The Dead Do Not Forget


D-day a dud
but another armistice is signed
allowing us to go back
to waiting wives
to being civil
buying babies birthday gifts
building egos.

Picnickers pick poppies
in former minefields
squeeze songs
from concertina wire.

Bread is baked again
and broken
in those infamous brick ovens
swept clean of human bone
and bridges are erected
over rivers burnt black
by napalm.

The pardoned are permitted
to walk the parted red sea
of blood past the darker parts
of ourselves to peaceful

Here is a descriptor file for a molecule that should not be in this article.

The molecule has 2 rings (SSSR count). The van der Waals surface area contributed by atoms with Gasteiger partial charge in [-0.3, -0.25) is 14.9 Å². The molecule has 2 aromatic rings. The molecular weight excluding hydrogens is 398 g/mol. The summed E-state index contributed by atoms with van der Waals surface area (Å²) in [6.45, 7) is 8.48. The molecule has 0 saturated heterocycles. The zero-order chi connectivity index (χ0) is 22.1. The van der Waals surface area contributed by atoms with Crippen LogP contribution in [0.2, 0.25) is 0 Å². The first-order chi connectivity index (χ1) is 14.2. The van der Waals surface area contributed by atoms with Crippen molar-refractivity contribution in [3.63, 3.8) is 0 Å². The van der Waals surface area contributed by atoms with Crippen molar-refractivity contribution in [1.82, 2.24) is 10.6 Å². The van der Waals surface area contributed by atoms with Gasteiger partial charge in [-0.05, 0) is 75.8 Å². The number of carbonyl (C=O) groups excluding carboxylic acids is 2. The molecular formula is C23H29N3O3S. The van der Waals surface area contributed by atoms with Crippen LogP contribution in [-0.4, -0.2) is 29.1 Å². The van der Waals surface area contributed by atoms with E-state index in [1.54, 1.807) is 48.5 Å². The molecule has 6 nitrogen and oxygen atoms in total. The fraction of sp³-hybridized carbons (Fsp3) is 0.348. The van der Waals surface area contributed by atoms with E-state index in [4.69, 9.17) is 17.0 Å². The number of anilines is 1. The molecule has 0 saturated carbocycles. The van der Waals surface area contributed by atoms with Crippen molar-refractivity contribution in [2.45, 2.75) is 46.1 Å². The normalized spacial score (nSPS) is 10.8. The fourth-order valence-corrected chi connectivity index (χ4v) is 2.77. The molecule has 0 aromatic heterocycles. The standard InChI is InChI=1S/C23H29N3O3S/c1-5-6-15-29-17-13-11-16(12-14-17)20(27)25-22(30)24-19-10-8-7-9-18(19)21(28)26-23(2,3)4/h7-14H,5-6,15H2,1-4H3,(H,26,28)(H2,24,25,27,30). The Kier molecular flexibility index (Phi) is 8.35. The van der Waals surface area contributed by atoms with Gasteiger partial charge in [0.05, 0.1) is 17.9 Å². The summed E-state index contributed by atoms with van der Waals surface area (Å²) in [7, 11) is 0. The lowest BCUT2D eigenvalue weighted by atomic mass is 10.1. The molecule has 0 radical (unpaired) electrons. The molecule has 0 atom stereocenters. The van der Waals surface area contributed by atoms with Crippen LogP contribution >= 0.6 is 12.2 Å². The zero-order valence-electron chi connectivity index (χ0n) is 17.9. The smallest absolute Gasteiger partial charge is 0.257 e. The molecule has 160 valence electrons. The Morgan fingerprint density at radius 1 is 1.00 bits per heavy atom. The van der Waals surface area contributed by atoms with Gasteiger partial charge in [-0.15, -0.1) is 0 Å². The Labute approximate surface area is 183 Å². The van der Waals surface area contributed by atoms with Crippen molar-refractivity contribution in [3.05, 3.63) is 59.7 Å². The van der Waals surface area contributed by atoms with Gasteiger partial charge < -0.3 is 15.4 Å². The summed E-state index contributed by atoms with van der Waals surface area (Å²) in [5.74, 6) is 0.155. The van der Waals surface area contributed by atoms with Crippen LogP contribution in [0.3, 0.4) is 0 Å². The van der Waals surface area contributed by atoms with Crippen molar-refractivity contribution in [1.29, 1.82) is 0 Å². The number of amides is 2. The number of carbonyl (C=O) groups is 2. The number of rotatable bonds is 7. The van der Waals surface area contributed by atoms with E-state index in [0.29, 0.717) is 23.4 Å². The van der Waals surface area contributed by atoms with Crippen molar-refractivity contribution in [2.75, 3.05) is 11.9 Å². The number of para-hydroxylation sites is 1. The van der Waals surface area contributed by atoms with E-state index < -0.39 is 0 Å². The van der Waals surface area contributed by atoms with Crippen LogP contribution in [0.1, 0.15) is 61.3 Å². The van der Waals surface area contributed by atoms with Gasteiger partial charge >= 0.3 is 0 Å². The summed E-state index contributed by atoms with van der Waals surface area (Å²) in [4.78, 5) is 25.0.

olive groves where we clasp
the hands of former enemies
extended now in friendship.

But the dead do not forget.
They turn over in their mounds
like moles digging tunnels
to the underworld.
They demand an eye and a tooth
fixed on a bayonet
as they advance into our dreams.

Like flower children
we stuff fireweed into their
rifle barrels, pull their tense
fingers off the triggers
about to blast holes
in our hearts and heads.

Yet some of our sons will soon
be gearing up to engage
new bones risen from the trenches
of old graves.

Arthur Gottlieb